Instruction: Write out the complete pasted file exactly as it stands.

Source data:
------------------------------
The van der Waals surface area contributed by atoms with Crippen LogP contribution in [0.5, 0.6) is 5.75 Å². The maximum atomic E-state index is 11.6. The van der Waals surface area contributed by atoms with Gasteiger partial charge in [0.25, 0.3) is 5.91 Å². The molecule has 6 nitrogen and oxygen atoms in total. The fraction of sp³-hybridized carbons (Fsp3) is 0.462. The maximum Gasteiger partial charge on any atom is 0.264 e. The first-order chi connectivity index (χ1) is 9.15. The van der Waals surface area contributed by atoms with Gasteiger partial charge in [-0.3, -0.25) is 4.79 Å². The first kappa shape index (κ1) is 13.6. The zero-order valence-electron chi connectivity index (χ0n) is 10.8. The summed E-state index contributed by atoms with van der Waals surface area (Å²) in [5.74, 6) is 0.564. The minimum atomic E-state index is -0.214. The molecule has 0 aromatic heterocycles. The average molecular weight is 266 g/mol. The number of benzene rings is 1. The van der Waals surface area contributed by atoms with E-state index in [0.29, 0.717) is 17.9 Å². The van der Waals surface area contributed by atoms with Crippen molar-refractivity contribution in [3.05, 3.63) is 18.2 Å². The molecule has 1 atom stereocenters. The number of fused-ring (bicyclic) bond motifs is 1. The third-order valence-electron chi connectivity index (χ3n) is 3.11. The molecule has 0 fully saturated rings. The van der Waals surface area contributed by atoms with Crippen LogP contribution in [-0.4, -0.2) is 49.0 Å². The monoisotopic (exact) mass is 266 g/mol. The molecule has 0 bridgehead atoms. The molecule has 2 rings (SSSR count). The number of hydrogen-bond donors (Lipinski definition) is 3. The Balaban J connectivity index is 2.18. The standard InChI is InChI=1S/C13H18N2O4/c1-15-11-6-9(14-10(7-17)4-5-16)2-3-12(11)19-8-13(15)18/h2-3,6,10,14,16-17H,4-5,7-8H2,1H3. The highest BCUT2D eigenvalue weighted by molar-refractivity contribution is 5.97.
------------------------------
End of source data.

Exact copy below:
The van der Waals surface area contributed by atoms with Crippen LogP contribution in [0.5, 0.6) is 5.75 Å². The maximum atomic E-state index is 11.6. The van der Waals surface area contributed by atoms with Gasteiger partial charge in [0.25, 0.3) is 5.91 Å². The molecule has 6 nitrogen and oxygen atoms in total. The fraction of sp³-hybridized carbons (Fsp3) is 0.462. The maximum Gasteiger partial charge on any atom is 0.264 e. The first-order chi connectivity index (χ1) is 9.15. The van der Waals surface area contributed by atoms with Gasteiger partial charge in [-0.3, -0.25) is 4.79 Å². The first kappa shape index (κ1) is 13.6. The zero-order valence-electron chi connectivity index (χ0n) is 10.8. The summed E-state index contributed by atoms with van der Waals surface area (Å²) in [5.74, 6) is 0.564. The minimum atomic E-state index is -0.214. The molecule has 0 aromatic heterocycles. The average molecular weight is 266 g/mol. The number of benzene rings is 1. The van der Waals surface area contributed by atoms with E-state index in [0.29, 0.717) is 17.9 Å². The van der Waals surface area contributed by atoms with Crippen molar-refractivity contribution in [3.05, 3.63) is 18.2 Å². The molecule has 1 atom stereocenters. The number of fused-ring (bicyclic) bond motifs is 1. The third-order valence-electron chi connectivity index (χ3n) is 3.11. The molecule has 0 fully saturated rings. The van der Waals surface area contributed by atoms with Crippen LogP contribution in [-0.4, -0.2) is 49.0 Å². The monoisotopic (exact) mass is 266 g/mol. The molecule has 0 bridgehead atoms. The molecule has 2 rings (SSSR count). The number of hydrogen-bond donors (Lipinski definition) is 3. The Balaban J connectivity index is 2.18. The standard InChI is InChI=1S/C13H18N2O4/c1-15-11-6-9(14-10(7-17)4-5-16)2-3-12(11)19-8-13(15)18/h2-3,6,10,14,16-17H,4-5,7-8H2,1H3. The highest BCUT2D eigenvalue weighted by molar-refractivity contribution is 5.97.